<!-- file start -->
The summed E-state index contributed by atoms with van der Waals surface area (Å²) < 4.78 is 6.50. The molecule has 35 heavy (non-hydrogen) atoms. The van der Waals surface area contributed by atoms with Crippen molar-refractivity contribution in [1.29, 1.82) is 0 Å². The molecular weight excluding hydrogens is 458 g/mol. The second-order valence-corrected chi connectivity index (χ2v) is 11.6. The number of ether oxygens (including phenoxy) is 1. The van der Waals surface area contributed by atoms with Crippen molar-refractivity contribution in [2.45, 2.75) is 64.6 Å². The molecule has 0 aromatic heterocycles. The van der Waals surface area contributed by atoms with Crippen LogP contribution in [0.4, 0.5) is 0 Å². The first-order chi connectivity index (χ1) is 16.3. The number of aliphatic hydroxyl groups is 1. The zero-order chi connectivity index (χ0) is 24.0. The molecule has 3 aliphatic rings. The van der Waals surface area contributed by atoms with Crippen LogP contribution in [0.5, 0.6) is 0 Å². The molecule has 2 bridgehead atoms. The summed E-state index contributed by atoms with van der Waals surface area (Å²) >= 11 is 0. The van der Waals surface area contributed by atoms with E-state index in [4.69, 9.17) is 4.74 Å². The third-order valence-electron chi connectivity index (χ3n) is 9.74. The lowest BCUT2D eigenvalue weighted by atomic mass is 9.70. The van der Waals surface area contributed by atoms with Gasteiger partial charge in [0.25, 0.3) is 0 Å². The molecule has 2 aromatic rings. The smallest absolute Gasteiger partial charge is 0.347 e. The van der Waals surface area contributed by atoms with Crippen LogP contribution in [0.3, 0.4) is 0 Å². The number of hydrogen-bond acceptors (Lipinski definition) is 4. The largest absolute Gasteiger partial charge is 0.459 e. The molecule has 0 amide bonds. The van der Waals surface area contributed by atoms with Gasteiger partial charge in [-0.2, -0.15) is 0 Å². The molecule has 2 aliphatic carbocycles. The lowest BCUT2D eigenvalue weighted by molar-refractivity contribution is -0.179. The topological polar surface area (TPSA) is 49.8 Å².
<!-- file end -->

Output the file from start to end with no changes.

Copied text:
The summed E-state index contributed by atoms with van der Waals surface area (Å²) < 4.78 is 6.50. The molecule has 35 heavy (non-hydrogen) atoms. The van der Waals surface area contributed by atoms with Crippen molar-refractivity contribution in [1.29, 1.82) is 0 Å². The molecular weight excluding hydrogens is 458 g/mol. The second-order valence-corrected chi connectivity index (χ2v) is 11.6. The number of ether oxygens (including phenoxy) is 1. The van der Waals surface area contributed by atoms with Crippen molar-refractivity contribution in [2.45, 2.75) is 64.6 Å². The molecule has 0 aromatic heterocycles. The van der Waals surface area contributed by atoms with Crippen LogP contribution in [0.4, 0.5) is 0 Å². The first-order chi connectivity index (χ1) is 16.3. The number of aliphatic hydroxyl groups is 1. The zero-order chi connectivity index (χ0) is 24.0. The molecule has 3 aliphatic rings. The van der Waals surface area contributed by atoms with Crippen LogP contribution in [0.5, 0.6) is 0 Å². The molecule has 2 bridgehead atoms. The summed E-state index contributed by atoms with van der Waals surface area (Å²) >= 11 is 0. The van der Waals surface area contributed by atoms with E-state index in [4.69, 9.17) is 4.74 Å². The third-order valence-electron chi connectivity index (χ3n) is 9.74. The lowest BCUT2D eigenvalue weighted by atomic mass is 9.70. The van der Waals surface area contributed by atoms with Gasteiger partial charge in [0.25, 0.3) is 0 Å². The molecule has 2 aromatic rings. The smallest absolute Gasteiger partial charge is 0.347 e. The van der Waals surface area contributed by atoms with Crippen LogP contribution in [0.3, 0.4) is 0 Å². The number of hydrogen-bond acceptors (Lipinski definition) is 4. The largest absolute Gasteiger partial charge is 0.459 e. The molecule has 0 amide bonds. The van der Waals surface area contributed by atoms with Gasteiger partial charge in [-0.2, -0.15) is 0 Å². The molecule has 2 aliphatic carbocycles. The lowest BCUT2D eigenvalue weighted by molar-refractivity contribution is -0.179. The topological polar surface area (TPSA) is 49.8 Å².